Anton Bitel’s review published on Letterboxd:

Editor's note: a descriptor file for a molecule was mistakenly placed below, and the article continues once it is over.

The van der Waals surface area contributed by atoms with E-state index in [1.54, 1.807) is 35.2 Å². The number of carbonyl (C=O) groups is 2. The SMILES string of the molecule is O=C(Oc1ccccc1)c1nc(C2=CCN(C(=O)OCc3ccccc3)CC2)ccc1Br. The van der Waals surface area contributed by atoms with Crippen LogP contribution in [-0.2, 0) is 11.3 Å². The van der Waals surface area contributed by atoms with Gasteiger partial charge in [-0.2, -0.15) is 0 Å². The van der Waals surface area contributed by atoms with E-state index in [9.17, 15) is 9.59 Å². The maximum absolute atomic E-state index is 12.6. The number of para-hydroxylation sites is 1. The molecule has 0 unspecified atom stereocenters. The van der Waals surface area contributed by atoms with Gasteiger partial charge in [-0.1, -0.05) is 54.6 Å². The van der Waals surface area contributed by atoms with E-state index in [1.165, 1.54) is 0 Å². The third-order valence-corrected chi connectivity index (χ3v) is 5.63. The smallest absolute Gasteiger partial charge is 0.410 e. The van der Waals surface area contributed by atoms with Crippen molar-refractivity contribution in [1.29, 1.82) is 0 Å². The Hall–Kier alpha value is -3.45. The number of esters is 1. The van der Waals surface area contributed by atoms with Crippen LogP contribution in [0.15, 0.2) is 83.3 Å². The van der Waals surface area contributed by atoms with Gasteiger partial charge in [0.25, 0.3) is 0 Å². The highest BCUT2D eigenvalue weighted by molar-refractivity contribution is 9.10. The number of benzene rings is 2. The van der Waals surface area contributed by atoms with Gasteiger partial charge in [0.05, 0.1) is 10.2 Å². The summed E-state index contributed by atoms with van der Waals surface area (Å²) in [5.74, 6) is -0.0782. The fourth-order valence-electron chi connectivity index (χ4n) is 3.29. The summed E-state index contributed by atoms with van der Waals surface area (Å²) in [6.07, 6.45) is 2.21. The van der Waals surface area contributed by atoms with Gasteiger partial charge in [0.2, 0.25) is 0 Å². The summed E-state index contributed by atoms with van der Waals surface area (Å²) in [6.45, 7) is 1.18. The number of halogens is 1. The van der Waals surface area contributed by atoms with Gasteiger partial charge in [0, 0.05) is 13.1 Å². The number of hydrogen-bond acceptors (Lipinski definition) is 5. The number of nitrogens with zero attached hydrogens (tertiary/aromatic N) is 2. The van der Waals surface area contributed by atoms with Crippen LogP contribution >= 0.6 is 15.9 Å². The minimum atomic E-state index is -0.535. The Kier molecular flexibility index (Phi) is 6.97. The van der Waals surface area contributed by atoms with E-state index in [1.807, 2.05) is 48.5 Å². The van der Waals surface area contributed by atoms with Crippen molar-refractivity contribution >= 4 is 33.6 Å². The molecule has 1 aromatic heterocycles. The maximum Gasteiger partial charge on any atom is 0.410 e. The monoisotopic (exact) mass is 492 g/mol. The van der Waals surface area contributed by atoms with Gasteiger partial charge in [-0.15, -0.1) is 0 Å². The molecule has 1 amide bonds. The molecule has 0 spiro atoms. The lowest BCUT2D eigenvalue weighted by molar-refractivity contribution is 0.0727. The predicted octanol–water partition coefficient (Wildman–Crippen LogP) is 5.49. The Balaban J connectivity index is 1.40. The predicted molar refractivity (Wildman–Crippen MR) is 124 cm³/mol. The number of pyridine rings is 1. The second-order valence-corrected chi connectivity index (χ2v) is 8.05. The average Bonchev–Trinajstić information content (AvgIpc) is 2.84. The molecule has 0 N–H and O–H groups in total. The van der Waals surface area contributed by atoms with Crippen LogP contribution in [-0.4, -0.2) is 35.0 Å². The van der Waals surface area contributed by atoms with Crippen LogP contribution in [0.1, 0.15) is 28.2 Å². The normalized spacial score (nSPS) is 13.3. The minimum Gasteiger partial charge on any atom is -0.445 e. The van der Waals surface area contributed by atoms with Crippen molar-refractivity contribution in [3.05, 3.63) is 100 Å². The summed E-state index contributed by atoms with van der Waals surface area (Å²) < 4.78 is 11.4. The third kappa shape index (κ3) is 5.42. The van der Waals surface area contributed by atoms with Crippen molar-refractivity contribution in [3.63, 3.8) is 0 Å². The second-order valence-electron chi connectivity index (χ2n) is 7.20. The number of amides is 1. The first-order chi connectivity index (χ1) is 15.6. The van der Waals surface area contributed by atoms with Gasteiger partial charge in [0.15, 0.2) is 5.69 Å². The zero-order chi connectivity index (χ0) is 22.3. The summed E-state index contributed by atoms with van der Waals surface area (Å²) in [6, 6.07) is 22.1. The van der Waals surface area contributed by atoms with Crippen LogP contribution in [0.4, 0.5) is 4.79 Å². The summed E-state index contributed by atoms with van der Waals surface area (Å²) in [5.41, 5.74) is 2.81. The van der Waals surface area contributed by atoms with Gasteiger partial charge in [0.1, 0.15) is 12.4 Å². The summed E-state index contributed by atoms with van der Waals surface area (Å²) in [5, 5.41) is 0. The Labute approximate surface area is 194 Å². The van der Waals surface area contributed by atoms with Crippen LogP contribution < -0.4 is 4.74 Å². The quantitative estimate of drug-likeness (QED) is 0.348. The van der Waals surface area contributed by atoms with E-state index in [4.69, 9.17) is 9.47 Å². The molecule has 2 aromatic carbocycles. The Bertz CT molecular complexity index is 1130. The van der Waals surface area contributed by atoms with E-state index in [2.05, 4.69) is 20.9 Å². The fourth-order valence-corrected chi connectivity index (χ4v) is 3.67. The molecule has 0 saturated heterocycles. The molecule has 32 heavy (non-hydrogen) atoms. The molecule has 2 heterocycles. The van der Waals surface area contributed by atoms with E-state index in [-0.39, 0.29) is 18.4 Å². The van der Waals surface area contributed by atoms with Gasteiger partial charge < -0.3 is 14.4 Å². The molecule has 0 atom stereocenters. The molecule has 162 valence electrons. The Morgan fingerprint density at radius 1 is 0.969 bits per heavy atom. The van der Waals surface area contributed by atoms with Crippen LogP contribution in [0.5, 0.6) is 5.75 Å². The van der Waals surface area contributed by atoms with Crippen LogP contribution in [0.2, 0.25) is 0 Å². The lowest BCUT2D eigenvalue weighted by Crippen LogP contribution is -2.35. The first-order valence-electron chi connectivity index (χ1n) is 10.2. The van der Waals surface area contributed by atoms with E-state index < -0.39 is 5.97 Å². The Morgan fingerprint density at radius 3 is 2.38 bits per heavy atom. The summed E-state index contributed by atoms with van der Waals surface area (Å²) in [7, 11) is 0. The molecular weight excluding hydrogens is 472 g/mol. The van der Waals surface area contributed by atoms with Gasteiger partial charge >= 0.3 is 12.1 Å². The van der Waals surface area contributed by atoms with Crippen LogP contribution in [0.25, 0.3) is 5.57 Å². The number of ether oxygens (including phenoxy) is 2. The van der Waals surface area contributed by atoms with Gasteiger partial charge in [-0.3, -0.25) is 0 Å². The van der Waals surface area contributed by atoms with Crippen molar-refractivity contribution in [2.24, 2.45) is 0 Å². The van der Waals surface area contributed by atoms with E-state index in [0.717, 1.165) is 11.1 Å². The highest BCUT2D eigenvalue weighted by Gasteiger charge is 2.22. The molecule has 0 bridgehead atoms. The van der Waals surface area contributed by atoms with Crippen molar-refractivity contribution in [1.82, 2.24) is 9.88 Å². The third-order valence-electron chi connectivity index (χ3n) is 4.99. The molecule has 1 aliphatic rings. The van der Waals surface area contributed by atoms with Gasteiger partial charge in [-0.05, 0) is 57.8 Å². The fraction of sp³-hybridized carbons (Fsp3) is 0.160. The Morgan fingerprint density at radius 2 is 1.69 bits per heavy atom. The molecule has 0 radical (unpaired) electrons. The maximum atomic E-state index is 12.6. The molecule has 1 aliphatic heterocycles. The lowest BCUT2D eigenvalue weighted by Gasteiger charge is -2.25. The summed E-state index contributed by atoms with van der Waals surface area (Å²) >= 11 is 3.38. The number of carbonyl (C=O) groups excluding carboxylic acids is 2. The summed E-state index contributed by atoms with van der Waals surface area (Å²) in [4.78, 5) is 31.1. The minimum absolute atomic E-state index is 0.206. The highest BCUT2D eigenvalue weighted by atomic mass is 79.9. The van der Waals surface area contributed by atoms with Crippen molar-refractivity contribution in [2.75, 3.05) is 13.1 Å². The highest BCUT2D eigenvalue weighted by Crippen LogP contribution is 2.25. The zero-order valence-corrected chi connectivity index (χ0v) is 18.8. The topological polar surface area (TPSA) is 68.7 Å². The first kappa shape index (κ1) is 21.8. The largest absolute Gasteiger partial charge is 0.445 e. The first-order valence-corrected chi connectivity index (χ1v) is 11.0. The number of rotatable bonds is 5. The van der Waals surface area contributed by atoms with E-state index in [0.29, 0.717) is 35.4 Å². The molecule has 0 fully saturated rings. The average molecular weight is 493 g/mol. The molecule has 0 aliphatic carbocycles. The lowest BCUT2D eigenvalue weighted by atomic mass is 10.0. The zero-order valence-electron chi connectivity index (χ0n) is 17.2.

"The strange graffiti etched into the Grahams’ wallpaper – and of course reproduced by Annie in miniature – can be recognised as the writing on the wall for a dysfunctional clan whose suppressed demons must eventually out. Still, Aster will take his time parcelling out all their tortuous secrets, compartmentalised within the bourgeois veneer of suburban life, or hidden in plain sight in boxes, lofts and images. Though primed to expect that Ellen’s legacy, genetic or otherwise, must come home to roost, viewers are kept in excruciating suspense as to what precise form it will take, as recurring motifs of fire and decapitation, dissociative identity disorder and ritual beleaguer the film’s structure in a campaign of confusion. Aster throws in a whole palette of haunted-house tropes (seances and spectres, creaky corridor and creepy attic, infestations of ants and flies) as much to confound as to clarify, given that we are being misdirected no less than the Grahams are being carefully manipulated."
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